Accessibility statement

Career coaching: Jordan

Name: Jordan Nugent

Degree: BA Social and Political Sciences

You graduated in 2021, can you tell us a bit more about what you are doing now (career related)?

I am about to start my new role as a Graduate Coordinator in the Student Recruitment and Admissions Team within External Relations at the University of York. In this role, I will be travelling across the country to schools and colleges, speaking to young people about higher education, the University of York, their career plans and the broad range of options available to them. In particular, I will be working within a team that is dedicated to raising aspiration, promoting social mobility and closing educational inequalities by widening access to Higher Education to underrepresented groups. This role is a fixed-term 12-month contract with a view to a more permanent position and it will offer me such great experience and room to acquire vital skills doing work that aligns with my core passions and interests. 

Where were you in relation to your career planning/making applications before you graduated?

I had started to consider my options during my third and final year of study, with the public sector and third sector (particularly local government and anti-poverty charities), my key preference and pursuit. I even applied for the NGDP scheme for graduates keen on local government but failed to make it past the second stage of the application process. However, I was still rather unsure as to specifically what I wanted to do for my future career, especially the types of roles I would target as I had rather limited knowledge on these matters.  

We hear you have engaged in career coaching; what did you do, and how did it help? 

I wanted help with figuring out the exact career path I wanted to pursue, but particularly I wanted advice and support on which roles may be available to me, and how I would go about submitting a successful application. In the coaching sessions, me and my coach would discuss tips on improving my graduate employability, such as expanding my professional network by becoming active, and effective, on LinkedIn for example. My coach would also signpost me to vital online information around the jobs and sectors I was interested in, with tips on producing successful applications. The coaching helped improve my confidence in presenting my own skills and abilities and in honing my passions into particular roles and organisations. When I faced rejection from jobs, my coach also helped me with imperative advice on dealing with rejection in order to stay resilient and move forward.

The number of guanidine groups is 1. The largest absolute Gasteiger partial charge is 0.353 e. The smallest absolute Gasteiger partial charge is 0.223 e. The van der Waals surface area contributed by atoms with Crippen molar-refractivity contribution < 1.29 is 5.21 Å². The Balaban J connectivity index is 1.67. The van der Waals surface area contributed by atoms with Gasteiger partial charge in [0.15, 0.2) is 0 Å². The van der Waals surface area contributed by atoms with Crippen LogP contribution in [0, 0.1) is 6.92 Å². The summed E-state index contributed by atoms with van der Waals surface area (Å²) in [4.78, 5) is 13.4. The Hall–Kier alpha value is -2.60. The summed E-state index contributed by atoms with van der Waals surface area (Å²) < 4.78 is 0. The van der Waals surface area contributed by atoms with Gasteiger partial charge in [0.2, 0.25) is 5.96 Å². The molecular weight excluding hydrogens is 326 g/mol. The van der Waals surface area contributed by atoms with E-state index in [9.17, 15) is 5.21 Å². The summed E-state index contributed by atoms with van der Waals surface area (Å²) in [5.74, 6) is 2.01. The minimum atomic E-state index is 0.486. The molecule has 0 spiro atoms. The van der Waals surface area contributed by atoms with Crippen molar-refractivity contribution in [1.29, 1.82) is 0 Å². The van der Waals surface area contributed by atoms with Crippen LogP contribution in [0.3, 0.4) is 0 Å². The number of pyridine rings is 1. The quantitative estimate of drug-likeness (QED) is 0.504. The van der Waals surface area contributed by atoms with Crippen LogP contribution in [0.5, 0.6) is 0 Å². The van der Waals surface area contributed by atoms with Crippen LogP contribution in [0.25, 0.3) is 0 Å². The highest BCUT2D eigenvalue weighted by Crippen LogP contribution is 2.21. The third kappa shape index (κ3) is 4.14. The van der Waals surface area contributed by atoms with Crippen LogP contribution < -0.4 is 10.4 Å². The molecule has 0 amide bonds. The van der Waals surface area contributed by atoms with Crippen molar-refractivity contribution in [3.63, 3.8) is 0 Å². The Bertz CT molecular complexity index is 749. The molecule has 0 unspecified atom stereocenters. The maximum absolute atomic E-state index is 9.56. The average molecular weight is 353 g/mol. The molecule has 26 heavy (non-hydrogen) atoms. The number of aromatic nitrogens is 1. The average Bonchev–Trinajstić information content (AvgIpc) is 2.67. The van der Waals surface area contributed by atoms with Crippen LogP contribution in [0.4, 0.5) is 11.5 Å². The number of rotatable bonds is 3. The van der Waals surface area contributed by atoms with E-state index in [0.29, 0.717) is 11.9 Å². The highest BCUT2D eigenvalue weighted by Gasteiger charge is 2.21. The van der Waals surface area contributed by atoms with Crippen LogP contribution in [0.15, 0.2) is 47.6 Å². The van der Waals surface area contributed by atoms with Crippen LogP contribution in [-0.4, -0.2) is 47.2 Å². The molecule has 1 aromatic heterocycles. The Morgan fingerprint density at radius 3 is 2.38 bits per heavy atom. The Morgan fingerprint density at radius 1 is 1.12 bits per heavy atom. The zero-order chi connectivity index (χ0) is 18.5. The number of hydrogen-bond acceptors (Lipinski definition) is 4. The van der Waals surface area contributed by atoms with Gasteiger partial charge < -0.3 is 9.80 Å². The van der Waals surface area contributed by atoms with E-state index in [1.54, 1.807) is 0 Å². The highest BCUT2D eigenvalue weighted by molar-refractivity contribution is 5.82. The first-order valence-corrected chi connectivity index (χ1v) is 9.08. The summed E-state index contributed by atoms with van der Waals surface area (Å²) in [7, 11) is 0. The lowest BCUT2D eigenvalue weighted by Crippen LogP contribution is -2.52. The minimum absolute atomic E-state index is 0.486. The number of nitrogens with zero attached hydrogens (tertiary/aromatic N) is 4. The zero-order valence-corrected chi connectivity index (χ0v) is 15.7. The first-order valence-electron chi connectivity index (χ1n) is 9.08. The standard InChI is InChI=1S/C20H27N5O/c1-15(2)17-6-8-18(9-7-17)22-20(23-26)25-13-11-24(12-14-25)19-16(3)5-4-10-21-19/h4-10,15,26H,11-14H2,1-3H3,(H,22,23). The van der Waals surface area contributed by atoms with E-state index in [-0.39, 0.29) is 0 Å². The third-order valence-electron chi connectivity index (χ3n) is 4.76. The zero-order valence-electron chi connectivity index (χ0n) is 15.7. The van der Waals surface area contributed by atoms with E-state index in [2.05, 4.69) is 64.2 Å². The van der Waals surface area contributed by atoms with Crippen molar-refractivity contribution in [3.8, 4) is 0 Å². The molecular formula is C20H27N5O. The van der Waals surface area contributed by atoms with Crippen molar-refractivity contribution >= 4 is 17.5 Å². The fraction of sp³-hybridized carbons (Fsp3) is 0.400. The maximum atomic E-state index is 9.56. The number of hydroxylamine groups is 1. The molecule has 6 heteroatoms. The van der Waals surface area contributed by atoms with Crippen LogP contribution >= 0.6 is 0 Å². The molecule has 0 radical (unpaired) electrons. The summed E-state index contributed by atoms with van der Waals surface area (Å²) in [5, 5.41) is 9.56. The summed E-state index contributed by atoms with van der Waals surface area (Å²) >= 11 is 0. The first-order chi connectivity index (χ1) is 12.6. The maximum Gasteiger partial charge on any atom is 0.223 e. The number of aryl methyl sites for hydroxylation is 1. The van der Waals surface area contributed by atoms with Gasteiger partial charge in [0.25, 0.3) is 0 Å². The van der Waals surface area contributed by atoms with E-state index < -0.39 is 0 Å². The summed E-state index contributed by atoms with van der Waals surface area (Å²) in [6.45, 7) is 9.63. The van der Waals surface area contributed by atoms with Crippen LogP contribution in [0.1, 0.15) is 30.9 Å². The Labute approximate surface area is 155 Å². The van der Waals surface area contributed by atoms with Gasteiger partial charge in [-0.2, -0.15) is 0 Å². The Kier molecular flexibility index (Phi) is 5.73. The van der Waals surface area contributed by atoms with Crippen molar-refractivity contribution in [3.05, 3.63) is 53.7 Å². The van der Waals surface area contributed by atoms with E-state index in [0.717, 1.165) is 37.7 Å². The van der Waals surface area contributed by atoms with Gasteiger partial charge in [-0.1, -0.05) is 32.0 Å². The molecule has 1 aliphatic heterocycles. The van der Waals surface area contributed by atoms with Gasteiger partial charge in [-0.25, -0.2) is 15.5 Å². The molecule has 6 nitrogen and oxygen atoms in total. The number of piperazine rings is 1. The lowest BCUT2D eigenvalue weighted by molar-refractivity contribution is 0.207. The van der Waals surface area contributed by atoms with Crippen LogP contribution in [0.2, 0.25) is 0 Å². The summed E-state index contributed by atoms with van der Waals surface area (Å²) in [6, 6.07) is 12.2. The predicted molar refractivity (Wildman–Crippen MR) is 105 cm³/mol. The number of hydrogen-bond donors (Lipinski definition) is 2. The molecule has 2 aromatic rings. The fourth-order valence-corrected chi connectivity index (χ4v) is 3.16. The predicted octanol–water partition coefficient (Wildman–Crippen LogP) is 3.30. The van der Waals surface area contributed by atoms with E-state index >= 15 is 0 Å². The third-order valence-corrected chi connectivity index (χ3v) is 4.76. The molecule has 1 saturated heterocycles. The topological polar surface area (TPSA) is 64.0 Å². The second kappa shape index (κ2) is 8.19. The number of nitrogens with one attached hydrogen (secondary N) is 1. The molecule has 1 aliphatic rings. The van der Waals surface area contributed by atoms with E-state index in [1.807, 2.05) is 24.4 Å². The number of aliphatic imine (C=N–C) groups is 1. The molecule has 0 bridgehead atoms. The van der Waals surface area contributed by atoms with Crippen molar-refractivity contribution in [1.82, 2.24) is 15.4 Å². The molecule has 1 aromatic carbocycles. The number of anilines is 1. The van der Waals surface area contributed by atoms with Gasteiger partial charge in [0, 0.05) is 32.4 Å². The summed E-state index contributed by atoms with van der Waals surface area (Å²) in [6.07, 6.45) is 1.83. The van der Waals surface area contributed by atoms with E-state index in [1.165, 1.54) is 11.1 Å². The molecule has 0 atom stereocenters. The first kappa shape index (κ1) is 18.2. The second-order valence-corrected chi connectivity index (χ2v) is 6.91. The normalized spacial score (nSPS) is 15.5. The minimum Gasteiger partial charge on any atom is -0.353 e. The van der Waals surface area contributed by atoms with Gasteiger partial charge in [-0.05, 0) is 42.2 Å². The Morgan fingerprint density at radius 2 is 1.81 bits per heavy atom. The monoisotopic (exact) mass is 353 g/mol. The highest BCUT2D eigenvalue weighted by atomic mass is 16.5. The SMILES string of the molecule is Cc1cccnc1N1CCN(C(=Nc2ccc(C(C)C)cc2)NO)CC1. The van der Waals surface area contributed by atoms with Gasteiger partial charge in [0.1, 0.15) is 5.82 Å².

Would you recommend careers coaching to other students and graduates?  

I absolutely would recommend career coaching to other students and graduates. I did have reservations at first. I thought that career coaching was about making one more vain, robotic and ‘floggable’ to potential employers. I also was concerned it would be generic or unhelpful advice that any student could simply access online. However, from my experience, this couldn’t be further from the truth. I found the career coaching service so informative, helpful, accessible and student/graduate-focused. The key reason why I would recommend the service was how bespoke the service was. I got to know my coach really well, and they offered me incredibly tailored advice and support, with really useful signposting to information online, and fantastic advice on specific job applications either by email or by verbal discussion.